Sorry, can't help you on ceiling paint suggestions, but if you've got mold, peeling, etc going on in the kids' bathroom it sounds like you may have some moisture issues that ought to be addressed before you paint, otherwise you will find yourself redoing it in a few years regardless of how good a paint you buy. Or if the moisture issues have been fixed already, for the mold spots you may want to prime with a stain-blocking primer like Kilz at least in those spots, otherwise the mold can start to show through again. There are some paints you can buy with primer already in them, but I don't know that those are as good for stain-blocking. I think you'd want to do the extra step with the good primer first. If it's just a few small spots hopefully that doesn't make too much extra work!
TSC - Would be better to use the kilzs first. Do you have popcorn or textured ceilings or are they flat? Also agree that it sounds like you have some kind of moisture issue that has to get dealt with first.
I do use a specialty shop but that is because I used Benjamin Moore in that past and that is who handles it in this area. You can get advise from the specialty shops but there is a lot of advise on-line with either This Old House, similar web sites, or the paint companies web sites. Our local Home Depot also has classes occationally.
If the room has an oil based paint on it already and you are using a water based paint then you have to prime everywhere the oil paint is. If you are just changing colors then you only have to prime where you have patched the walls/ceiling. Be sure to feather the primer at the patch location or the paint ridges will show up when you paint the final coats.
Other cases where you might have to prime is if you are painting stained wood for the first time, covering up a dark color, painting over mold, or painting over a water stain. In those cases you need to use something like Kilz. Make sure that the room is well ventilated. It's been a while since I used it but it stinks and I think there is a headache issue with it.
So far, it will be the ceiling... but the boys bathroom is a med blue, which is sorta dark... so that i will be lightening... either going with a pale blue/green or a nuetral color... but all the accents are blue, towels, rugs, etc... so i wanted to say in a blueish theme.
not sure what i will be doing in the Master... it's bigger, so that will require a lot more time... A few yrs back DH and I talked about re-doing the tub and shower area... but now i cant really see sinking more money into the house. 1) with him on medical leave from work, the cash flow isn't where it once was, 2) would i recover my renovation costs with the way housing has plummeted, say in 5 yrs time. I already can't sell my home for what i have into it...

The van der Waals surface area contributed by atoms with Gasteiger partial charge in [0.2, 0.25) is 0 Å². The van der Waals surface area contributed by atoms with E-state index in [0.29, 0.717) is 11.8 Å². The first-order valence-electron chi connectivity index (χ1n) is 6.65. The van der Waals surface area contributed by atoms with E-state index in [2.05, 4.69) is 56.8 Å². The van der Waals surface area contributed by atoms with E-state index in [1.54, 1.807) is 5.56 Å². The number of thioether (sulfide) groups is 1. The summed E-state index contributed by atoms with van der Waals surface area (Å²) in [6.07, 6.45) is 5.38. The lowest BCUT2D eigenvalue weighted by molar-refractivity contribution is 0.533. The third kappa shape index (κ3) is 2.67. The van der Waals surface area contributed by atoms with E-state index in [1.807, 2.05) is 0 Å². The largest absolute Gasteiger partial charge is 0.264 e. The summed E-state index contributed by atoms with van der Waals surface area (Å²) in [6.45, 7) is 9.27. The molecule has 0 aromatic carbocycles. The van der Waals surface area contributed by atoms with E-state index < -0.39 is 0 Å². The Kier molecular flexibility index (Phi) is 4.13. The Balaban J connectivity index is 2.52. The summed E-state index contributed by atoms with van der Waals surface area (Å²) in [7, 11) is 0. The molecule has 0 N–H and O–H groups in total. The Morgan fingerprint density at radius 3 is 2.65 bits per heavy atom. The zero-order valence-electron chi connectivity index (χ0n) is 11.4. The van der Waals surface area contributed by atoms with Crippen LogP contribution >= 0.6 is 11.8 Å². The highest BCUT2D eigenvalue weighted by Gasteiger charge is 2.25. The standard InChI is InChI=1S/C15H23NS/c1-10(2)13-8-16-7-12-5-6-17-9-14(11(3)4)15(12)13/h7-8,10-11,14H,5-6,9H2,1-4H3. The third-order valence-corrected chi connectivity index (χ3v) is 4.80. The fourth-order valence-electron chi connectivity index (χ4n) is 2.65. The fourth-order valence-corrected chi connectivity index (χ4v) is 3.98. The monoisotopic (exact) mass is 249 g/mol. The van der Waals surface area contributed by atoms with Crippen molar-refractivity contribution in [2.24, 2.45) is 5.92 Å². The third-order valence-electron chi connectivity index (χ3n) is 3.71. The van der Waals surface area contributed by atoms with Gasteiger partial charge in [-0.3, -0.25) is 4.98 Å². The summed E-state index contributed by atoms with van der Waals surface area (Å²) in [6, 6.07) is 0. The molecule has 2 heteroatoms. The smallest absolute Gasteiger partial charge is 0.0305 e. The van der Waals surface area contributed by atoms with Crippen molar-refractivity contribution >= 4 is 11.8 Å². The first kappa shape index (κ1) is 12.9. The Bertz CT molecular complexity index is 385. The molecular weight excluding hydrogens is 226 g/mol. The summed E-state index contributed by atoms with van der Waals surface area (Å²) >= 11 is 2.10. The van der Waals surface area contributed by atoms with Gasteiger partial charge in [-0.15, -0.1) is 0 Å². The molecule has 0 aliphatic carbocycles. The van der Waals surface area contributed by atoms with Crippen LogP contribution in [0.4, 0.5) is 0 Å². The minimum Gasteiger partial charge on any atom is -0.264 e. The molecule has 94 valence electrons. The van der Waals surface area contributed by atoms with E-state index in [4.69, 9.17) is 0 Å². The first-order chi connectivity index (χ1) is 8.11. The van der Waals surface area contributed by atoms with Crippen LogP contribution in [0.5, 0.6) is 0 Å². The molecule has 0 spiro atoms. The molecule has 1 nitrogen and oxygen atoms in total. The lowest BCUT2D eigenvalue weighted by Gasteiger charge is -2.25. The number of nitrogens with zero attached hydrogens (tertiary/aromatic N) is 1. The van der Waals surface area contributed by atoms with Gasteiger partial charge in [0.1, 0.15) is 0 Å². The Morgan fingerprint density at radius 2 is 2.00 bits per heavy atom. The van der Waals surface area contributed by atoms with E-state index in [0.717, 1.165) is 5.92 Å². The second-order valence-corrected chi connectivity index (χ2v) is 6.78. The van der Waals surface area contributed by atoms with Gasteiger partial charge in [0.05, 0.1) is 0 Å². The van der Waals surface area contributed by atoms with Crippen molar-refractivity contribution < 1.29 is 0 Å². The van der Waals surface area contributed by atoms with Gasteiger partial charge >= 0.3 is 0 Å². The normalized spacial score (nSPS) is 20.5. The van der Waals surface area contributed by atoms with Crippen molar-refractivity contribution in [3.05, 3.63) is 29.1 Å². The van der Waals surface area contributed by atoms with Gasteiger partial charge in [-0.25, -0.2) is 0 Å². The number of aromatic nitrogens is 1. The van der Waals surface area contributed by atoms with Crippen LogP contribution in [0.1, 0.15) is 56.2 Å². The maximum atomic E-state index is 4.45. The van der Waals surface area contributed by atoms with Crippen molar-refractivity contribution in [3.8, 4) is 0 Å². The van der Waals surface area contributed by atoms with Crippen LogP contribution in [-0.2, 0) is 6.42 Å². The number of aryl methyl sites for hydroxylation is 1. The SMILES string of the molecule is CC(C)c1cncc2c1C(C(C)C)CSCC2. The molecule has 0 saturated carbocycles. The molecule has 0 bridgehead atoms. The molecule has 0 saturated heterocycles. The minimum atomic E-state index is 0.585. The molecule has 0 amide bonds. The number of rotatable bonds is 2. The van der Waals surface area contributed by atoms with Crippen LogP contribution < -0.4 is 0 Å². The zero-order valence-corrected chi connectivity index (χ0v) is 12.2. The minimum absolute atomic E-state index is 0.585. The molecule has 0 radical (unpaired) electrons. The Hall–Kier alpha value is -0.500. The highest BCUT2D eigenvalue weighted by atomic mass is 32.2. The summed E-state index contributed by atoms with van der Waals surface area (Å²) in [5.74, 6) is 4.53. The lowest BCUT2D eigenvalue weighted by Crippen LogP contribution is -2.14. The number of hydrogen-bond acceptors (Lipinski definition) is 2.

but -- i'd still love to do it, since there are a lot of things i dont like about the room.
Paint is a fast way to change the way a room looks. We have that issue also. I am in transition and looking for a new adventure.
BTW - forgot to say to do a thorough job on the tape, joint, and compound jobs. The better your wall work looks the better the paint will look. Also the higher gloss you uses as paint the better you can see the wall imperfects.
Only take the tape off if it is loose and only remove the area that is loose. If the tape is not loose then leave it and mud over it.
BTW - You don't want to have to sand a lot so don't put too much of the mudding compound over the area. I try to get the compound as level with the wall as I can, let it dry, use a sanding sponge to help cut down on the dust, and then follow up with sanding. I'm trying to find out what they call the sanding thing I use so as soon as I find it I will post it
Thanks... and i've got the "patch" almost done on the ceiling. I've completely my, hopefully last coat. there were just tiny places where it didnt get in the crack all the way. and i'm cleaning as I go... so the dust isn't too bad.
I was gonna ask DH if we have a power sander... i dont think we do... but it would be nice.
As tempting as it is, don't use a power sander. You'll have drywall dust all over. A sanding block that allows you to replace the sandpaper is what I used. One with a handle and not a pole. The pole sanding block tended to roll on me and then the thumbscrews would gouge the wall.
Make sure it looks flat and smooth. No air bubbles, uneven spots, cracks, etc. Anything like that will show up when you paint and I found it harder to fix some of those once the area was painted.
One way to check your work is to turn off the lights and angle a light along the patch. You'll be able to see the imperfections better.
A late entry -- you probably got the paint. Some paints have mold/mildew retardant in the paint. I've often thought about using an exterior paint on the inside - those are really built to resist mold/mildew and are tough.
missing... actually, no i haven't bought paint yet, and yes i will be getting a mold/mildew one.
First i need to prime .. which i've never done before, but will now.
I was looking [on line] at Zinsser's Gardz for sealer and Perma White, primer in the paint... but i'm still undecided on paint for the walls too.
From the photo it looks like you still have areas that are puckered. Best to take those out. From the size of the area, it looks to me like you need a large (12") drywall knife with a drywall mudding tray. It helps to smooth out large areas like what you are showing. It takes a little bit to get used to but is worth using.
BTW - On most of the area I patched in my bathroom, only the paint had to be removed from the wall.
Top has it on both ends. The bottom looks like it has a crack on the right. It maybe a trick of the light and because it's a photograph.
I use a wide putty knife to slide along the wall under any loose paint. If the paint was cracked then I would proably have tried the putty knife on it to see if it is loose. If the drywall is cracked then I would slightly widen the crack by running a pencil tip (or knife blade) along it and then fill it in with compound.